Hey, I’m talking about going to movies. What did you think I meant? Never mind.

Anyway, after three and a half years, we finally ventured out to see a movie. No streaming at home, not taking a long walk through the neighborhood to see all the usual other walkers, and no hanging out in the backyard to look up at stars whose light was sent to us years ago.

I don’t think the light we can see was sent to us when dinosaurs were roaming the Earth.

We had purchased tickets online, with the customary and annoying convenience fee surcharge for something that couldn’t possibly be easier for the movie theater, and were excited to see a movie on the big screen.

Previews have always appealed to us, as has the satisfaction of seeing the entire movie from the start. When both of us were young, we found ourselves in movie theaters after the film began.

We’d sit in our seats and wait for the next showing, when we’d catch up to the point when we entered and, often with our respective families, head to the exits to piece together the narrative.

On a recent Sunday night, we drove through a packed parking lot. Clearly, the Barbenheimer phenomenon – the combination of hits “Barbie” and “Oppenheimer” – has brought the crowds back to the theaters that somehow survived the pandemic.

With almost no line, we breezed through the entrance and got on the short line for popcorn. Ah, movie popcorn. Yes, it’s much more expensive than it needs to be, and yet, we splurged for it many times as we prepared to suspend disbelief and enter the altered and captivating reality of a movie.

The concession didn’t sell bottled water, which we could fill with any beverage of our choice. We reluctantly agreed to buy the expensive cup and added ice cold water to our movie-time meal.

The days of waiting in line for the free-for-all of finding the best middle seats are long gone. We walked up to our wide, comfortable seats. When we didn’t immediately find the recliner button, the woman to my wife’s right showed us where it was.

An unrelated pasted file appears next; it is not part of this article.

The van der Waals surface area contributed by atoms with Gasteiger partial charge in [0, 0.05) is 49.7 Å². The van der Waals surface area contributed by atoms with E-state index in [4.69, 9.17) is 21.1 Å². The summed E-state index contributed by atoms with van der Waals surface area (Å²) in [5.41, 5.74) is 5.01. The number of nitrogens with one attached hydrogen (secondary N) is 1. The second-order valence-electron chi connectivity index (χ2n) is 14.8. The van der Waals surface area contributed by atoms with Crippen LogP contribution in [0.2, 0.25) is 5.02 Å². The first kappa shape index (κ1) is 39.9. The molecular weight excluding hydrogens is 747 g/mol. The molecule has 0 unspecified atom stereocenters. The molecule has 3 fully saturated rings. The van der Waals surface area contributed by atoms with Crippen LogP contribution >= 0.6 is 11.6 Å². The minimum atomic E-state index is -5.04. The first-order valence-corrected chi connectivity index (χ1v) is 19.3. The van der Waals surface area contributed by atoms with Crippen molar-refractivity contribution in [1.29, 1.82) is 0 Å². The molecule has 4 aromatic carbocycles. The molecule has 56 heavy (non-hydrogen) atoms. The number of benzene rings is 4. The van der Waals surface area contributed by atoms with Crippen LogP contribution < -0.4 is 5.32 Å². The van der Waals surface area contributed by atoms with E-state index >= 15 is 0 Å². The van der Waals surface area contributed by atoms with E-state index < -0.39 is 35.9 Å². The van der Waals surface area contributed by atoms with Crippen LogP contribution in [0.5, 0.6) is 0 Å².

Back in the early days of our children’s lives, when we were incredibly sleep deprived, those seats would have been a welcome opportunity for a solid nap.

Not this time. We were locked in and ready for the film. As is our wont, we quickly finished the first bucket of popcorn before the previews. I raced back for a refill and returned just in time for the start of several coming attractions.

Most of those previews looked somewhere between awful and horrific. If those were the best scenes from coming films, it may be a while before we feel the urge to return to the world of overpriced popcorn and comfortable chairs.

So, after all this time, are you wondering what we saw?

Well, we got sucked into the Barbenheimer vortex, opting for the World War II film instead of the late 50’s iconic toy.

With gripping subject matter and extraordinary acting from a cast ready to personify critically important figures from a turbulent time in 20th century history, the movie was compelling.

I can see why it received rave reviews. As a film watcher – okay, well, as a former passionate devotee of the silver screen – I wasn’t completely moved by the broad story telling.

As a science writer, which is the other hat I wear with privilege regularly for these papers, I was hoping there had been a greater description about the discoveries Oppenheimer and his collaborators had to make to complete the Manhattan Project.